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The information on this page was reviewed and approved by
Maurie Markman, MD, President, Medicine & Science at CTCA.

This page was updated on May 21, 2021.

What to do if you find a suspicious mole

It’s important to be aware of changes to your skin over time, as abnormal moles sometimes require medical treatment. Look over your body regularly to see if you notice any differences—if so, make sure you know what to do next.

While it’s true that skin cancer is the most diagnosed cancer in the United States, the good news is that it can almost always be treated if found early. Overall, skin cancer leads to less than 1 percent of all cancer deaths, according to the American Society of Clinical Oncology. Not all abnormal moles are cancerous, so if you suspect you may have skin cancer, seek advice from a doctor or dermatologist.

Skin cancer is categorized as one of two types: melanoma or nonmelanoma. Squamous cell carcinoma and basal cell carcinoma are both nonmelanoma types, while melanoma skin cancer is less common but faster growing.

What does an abnormal mole look like?

It’s normal to develop freckles, moles and sunspots throughout your life, especially as you age. However, it’s a good idea to examine your moles regularly, looking for anything suspicious.

Any mole you consider unusual should be examined by your doctor. It also helps to keep in mind the ABCDE rule for melanoma, which may help you know what you should be looking for.

  • Asymmetry: This is when a mole is abnormal in size, with the shape of one half not matching with the other half.
  • Border that is irregular: The edges of suspicious moles are ragged, notched or blurred in outline, while healthy moles tend to have more even borders. The pigment of the mole may also spread into the surrounding skin.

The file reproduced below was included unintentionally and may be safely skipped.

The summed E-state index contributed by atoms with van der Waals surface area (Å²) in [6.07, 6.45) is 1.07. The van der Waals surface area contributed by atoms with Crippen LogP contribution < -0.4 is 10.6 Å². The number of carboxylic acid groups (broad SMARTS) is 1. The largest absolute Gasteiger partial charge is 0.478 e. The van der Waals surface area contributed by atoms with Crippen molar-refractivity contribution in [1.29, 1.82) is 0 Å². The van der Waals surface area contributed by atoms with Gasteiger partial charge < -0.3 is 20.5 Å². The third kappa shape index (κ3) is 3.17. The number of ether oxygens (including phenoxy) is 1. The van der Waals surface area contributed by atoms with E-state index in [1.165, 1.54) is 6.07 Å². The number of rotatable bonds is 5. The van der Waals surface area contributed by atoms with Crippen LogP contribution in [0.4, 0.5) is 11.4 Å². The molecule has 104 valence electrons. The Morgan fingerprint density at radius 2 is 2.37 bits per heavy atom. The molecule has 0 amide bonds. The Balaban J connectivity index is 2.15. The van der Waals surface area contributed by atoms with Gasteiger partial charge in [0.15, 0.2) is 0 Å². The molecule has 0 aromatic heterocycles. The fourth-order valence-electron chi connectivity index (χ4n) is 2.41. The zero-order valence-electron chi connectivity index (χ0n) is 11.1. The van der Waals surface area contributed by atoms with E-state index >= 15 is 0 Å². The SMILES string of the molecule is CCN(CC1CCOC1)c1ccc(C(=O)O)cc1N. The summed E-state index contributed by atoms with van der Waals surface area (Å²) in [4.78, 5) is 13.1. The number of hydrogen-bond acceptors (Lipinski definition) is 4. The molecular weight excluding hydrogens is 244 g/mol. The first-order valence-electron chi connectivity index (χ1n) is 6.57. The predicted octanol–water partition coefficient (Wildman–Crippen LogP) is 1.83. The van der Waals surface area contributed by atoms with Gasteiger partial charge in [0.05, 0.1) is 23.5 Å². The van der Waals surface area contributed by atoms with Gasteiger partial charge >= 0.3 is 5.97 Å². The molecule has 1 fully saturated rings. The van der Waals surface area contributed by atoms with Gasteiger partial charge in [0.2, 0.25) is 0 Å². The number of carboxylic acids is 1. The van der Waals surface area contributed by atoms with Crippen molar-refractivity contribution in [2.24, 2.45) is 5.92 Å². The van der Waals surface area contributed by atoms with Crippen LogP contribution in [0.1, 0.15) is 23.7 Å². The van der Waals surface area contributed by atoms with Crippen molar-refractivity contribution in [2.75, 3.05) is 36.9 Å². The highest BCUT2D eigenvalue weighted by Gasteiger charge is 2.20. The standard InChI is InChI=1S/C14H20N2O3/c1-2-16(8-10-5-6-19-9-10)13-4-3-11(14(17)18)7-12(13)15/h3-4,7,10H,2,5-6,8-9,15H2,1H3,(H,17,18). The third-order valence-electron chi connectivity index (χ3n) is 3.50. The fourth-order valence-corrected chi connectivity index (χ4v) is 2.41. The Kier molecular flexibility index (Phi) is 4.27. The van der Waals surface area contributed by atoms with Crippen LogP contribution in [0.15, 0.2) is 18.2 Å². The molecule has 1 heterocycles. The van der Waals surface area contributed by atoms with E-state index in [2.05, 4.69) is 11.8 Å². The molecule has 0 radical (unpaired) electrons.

• Color that is uneven: The mole may have various colors present, including black, brown and tan. Areas of white, gray, red, pink or blue may also be present.
  • Diameter: Has the mole increased in size? Melanomas may be tiny, but most are usually larger than the size of a pea (about 1/4 inch).
  • Evolving: This means the mole has changed over the past few weeks or months, either in size, shape or color.

If a mole fits into one of the above categories, it may be a suspicious mole that needs medical attention. If a mole doesn’t fit into any of the ABCDE categories, but you’re worried about it, ask your doctor to examine it.

What to do next

After discovering an abnormal mole, take action as soon as possible. First, make an appointment with your primary care doctor or dermatologist. He or she may examine the mole and ask a series of questions about your overall health and family history.

There are different risk factors for melanoma and nonmelanoma skin cancers.

Nonmelanoma risk factors include:

  • Long exposure periods to ultraviolet (UV) light from the sun and/or tanning beds
  • Fair skin complexion
  • Weakened immune system
  • Actinic keratosis
  • Previous radiation treatment 
  • Exposure to arsenic

Melanoma risk factors also include a fair complexion and prolonged exposure to UV light, in addition to the following:

  • History of frequent sunburns, especially at a young age
  • Large amount of big or small moles
  • Family history of unusual moles and/or melanoma
  • Race: Being white

Understand the diagnostic tests

After the visit to your doctor, additional diagnostic tests may be needed to learn more about the mole and assess possible treatment options.

Your doctor may use one or several of the following diagnostic tools.

  • Skin exam: The doctor physically examines your skin, looking for moles that are abnormal in size, texture or color. If you’ve noticed any moles that you’re concerned about, point them out to your doctor.
  • Skin biopsy: If more information is needed, the doctor may order a mole biopsy. There are four main types of skin biopsies.
    • Shave: A sterile medical razor blade is used to shave off part of an abnormal growth or mole.
    • Punch: An instrument called a trephine (or punch) is used to remove a circle of skin tissue.
    • Incisional: The doctor uses a scalpel to remove part of a mole or growth.
    • Excisional: The doctor removes an entire growth or mole with a scalpel.

If a mole is removed, a local anesthetic or topical cream may be administered to make the procedure more comfortable. It’s typically a quick procedure.